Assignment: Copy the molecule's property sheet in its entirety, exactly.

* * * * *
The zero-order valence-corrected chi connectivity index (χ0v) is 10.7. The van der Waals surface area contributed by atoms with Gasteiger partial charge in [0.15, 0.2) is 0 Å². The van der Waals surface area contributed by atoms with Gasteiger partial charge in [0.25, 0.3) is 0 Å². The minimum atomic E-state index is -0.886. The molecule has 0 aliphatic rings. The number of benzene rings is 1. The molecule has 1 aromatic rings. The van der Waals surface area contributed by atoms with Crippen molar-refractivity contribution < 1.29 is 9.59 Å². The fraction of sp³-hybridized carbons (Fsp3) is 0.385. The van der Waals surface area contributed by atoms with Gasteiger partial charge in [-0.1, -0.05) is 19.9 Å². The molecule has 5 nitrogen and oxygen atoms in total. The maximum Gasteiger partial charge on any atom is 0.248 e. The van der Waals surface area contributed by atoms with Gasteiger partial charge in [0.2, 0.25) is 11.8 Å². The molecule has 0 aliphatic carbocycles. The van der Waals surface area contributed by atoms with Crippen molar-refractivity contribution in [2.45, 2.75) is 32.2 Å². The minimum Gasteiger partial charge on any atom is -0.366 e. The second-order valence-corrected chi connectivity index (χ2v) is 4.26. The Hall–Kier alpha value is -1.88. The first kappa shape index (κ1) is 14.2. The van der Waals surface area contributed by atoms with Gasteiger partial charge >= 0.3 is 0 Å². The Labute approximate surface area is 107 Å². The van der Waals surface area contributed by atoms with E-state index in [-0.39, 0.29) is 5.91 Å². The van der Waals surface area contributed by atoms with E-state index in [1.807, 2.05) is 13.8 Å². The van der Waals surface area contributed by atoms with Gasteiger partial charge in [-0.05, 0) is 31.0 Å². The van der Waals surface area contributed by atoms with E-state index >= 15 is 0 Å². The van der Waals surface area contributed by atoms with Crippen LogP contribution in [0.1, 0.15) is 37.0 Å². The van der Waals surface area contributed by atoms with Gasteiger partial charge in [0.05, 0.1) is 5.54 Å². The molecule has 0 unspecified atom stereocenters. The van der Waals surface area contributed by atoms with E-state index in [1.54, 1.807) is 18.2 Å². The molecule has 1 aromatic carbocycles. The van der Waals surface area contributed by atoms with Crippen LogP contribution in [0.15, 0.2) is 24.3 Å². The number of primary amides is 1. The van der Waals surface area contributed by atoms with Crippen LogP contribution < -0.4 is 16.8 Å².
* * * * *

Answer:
The zero-order valence-corrected chi connectivity index (χ0v) is 10.7. The van der Waals surface area contributed by atoms with Gasteiger partial charge in [0.15, 0.2) is 0 Å². The van der Waals surface area contributed by atoms with Gasteiger partial charge in [0.25, 0.3) is 0 Å². The minimum atomic E-state index is -0.886. The molecule has 0 aliphatic rings. The number of benzene rings is 1. The molecule has 1 aromatic rings. The van der Waals surface area contributed by atoms with Crippen molar-refractivity contribution < 1.29 is 9.59 Å². The fraction of sp³-hybridized carbons (Fsp3) is 0.385. The van der Waals surface area contributed by atoms with Gasteiger partial charge in [-0.1, -0.05) is 19.9 Å². The molecule has 5 nitrogen and oxygen atoms in total. The maximum Gasteiger partial charge on any atom is 0.248 e. The van der Waals surface area contributed by atoms with Gasteiger partial charge in [0.2, 0.25) is 11.8 Å². The molecule has 0 aliphatic carbocycles. The van der Waals surface area contributed by atoms with Crippen molar-refractivity contribution in [2.45, 2.75) is 32.2 Å². The minimum Gasteiger partial charge on any atom is -0.366 e. The second-order valence-corrected chi connectivity index (χ2v) is 4.26. The Hall–Kier alpha value is -1.88. The first kappa shape index (κ1) is 14.2. The van der Waals surface area contributed by atoms with Gasteiger partial charge >= 0.3 is 0 Å². The Labute approximate surface area is 107 Å². The van der Waals surface area contributed by atoms with E-state index in [-0.39, 0.29) is 5.91 Å². The van der Waals surface area contributed by atoms with E-state index in [1.807, 2.05) is 13.8 Å². The van der Waals surface area contributed by atoms with Gasteiger partial charge in [-0.05, 0) is 31.0 Å². The van der Waals surface area contributed by atoms with E-state index >= 15 is 0 Å². The van der Waals surface area contributed by atoms with Crippen LogP contribution in [0.1, 0.15) is 37.0 Å². The van der Waals surface area contributed by atoms with Gasteiger partial charge in [0.05, 0.1) is 5.54 Å². The molecule has 0 unspecified atom stereocenters. The van der Waals surface area contributed by atoms with E-state index in [1.54, 1.807) is 18.2 Å². The molecule has 1 aromatic carbocycles. The van der Waals surface area contributed by atoms with Crippen LogP contribution in [0.15, 0.2) is 24.3 Å². The number of primary amides is 1. The van der Waals surface area contributed by atoms with Crippen LogP contribution < -0.4 is 16.8 Å².